Bob Scott the Politician

I am not a politician — I am a manufacturing person and a teacher — but I have always tried to do something about public problems rather than just talk about them. My first move toward public office was in New Jersey. I was convinced one of our township committee members was crooked and I thought I would run against him. I planned to attend the township committee meetings until the next election so I would be informed. I went to the next meeting. There was no one in the audience but me and the newspaper reporters. The meeting droned on and on. At about 10:00pm they took a break and all the committeemen were curious about my presence.

They then reconvened. I had to get up the next morning for a one and a half hour commute to New York City ( I worked in Rockefeller Center) and I realized I could not take the time to be a committeeman — so I went home. I resolved to shut up about the crooked committeeman since I was unwilling to do the job but I resolved to support and appreciate genuine public servants from then on.

When Richard Nixon ran against George McGovern I was convinced that Richard Nixon was a crook and I was Democratic chairman in my precinct in California. I was a relative newcomer to the area but the established Democratic party activists were unhappy that Hubert Humphrey had lost the nomination and they were sitting the election out. I knew McGovern was going to lose because half of the Democratic households were supporting Nixon but I did my best. On the night of the election I was at the election office watching the results come in and my Republican counterpart was there and he was very happy. I knew him since he was my son’s soccer coach and I held my tongue but I was thinking “my conscience is clear”.

After I returned to Knoxville I was active in the Jack Heidel campaign for school board and I was at the polling place all day. I observed that the Randy Tyree vs Kyle Testerman voters had already firmly made up their minds before arriving at the polls and that gave me the confidence in the judgment of informed voters that I have today (Randy won in an upset).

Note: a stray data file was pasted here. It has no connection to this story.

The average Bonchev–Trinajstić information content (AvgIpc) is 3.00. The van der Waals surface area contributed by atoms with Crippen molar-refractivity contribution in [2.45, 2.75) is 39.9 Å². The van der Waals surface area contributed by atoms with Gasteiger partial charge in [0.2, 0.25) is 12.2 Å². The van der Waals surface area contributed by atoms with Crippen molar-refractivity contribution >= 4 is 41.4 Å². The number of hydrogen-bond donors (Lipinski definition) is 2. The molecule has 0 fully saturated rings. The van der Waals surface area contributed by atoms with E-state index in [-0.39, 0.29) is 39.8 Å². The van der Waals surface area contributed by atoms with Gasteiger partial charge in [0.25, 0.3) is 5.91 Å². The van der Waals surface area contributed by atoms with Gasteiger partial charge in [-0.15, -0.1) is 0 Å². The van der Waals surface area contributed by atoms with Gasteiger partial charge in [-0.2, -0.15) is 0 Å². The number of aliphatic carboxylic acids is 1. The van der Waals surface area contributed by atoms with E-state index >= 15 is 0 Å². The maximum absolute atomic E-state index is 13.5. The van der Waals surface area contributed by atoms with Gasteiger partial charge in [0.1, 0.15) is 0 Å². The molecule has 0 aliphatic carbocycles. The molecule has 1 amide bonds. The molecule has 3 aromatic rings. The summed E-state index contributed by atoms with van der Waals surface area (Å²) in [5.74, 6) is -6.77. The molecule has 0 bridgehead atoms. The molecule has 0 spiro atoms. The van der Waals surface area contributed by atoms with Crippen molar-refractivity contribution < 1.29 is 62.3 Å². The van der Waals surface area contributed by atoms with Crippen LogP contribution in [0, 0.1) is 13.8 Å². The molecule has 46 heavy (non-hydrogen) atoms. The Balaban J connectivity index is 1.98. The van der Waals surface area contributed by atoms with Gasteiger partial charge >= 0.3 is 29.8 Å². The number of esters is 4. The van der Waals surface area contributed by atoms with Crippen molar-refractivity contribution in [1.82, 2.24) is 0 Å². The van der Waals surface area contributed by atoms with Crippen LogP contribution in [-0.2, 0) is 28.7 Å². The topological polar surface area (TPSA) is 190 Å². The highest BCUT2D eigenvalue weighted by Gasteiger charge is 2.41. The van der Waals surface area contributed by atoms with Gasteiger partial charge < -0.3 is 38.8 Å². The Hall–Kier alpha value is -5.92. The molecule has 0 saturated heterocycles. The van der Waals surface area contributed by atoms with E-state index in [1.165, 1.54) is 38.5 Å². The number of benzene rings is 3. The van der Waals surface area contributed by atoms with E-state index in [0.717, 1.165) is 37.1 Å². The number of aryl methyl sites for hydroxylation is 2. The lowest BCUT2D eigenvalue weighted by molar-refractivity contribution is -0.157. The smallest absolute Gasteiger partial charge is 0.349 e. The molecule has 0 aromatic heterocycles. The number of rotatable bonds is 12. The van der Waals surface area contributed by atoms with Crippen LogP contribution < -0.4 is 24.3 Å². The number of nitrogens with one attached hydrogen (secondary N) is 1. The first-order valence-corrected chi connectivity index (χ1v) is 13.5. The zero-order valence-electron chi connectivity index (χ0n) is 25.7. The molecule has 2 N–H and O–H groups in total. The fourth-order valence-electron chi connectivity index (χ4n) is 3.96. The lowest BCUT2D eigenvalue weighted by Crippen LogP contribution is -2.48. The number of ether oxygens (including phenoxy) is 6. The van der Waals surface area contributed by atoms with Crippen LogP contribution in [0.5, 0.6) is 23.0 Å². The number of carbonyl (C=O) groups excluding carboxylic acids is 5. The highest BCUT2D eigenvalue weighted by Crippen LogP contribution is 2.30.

When John Duncan Sr., our U.S. Representative, died it looked like John Duncan Jr. was going to get the U.S. Representative position without opposition. That offended me and I said “if no one else is running against him , then I will”. I got my name on the ballot for the Democratic nomination. At the last minute several other people entered the race and I eventually lost in the primary to Dudley Taylor. I really liked the slogan “This is the House of Representatives — not the House of Lords”.

During the race I thought of an idea- if I won the primary, I would try to overcome the big money advantage of the Republicans by distributing an inexpensive video that would clearly explain why I would be a good U.S. Representative. I thought then that I could trust the intelligence and sense of fair play of the voters if I could give them something they could replay when the Republicans flooded the TV with advertisements. I still think the voters are very intelligent when they have enough information on a political race that has caught their interest. I entered the 2004, 2006, and 2008 campaigns- trying to try to test my idea. I made a DVD in the 2008 campaign but I didn’t raise the money (it would have taken about $100,000) to distribute it.

I am running this time as an experiment to see if I can use the social media on the internet to overcome the huge financial advantage the incumbent has. Anyone who will volunteer advice and/or help in using the internet is welcome!

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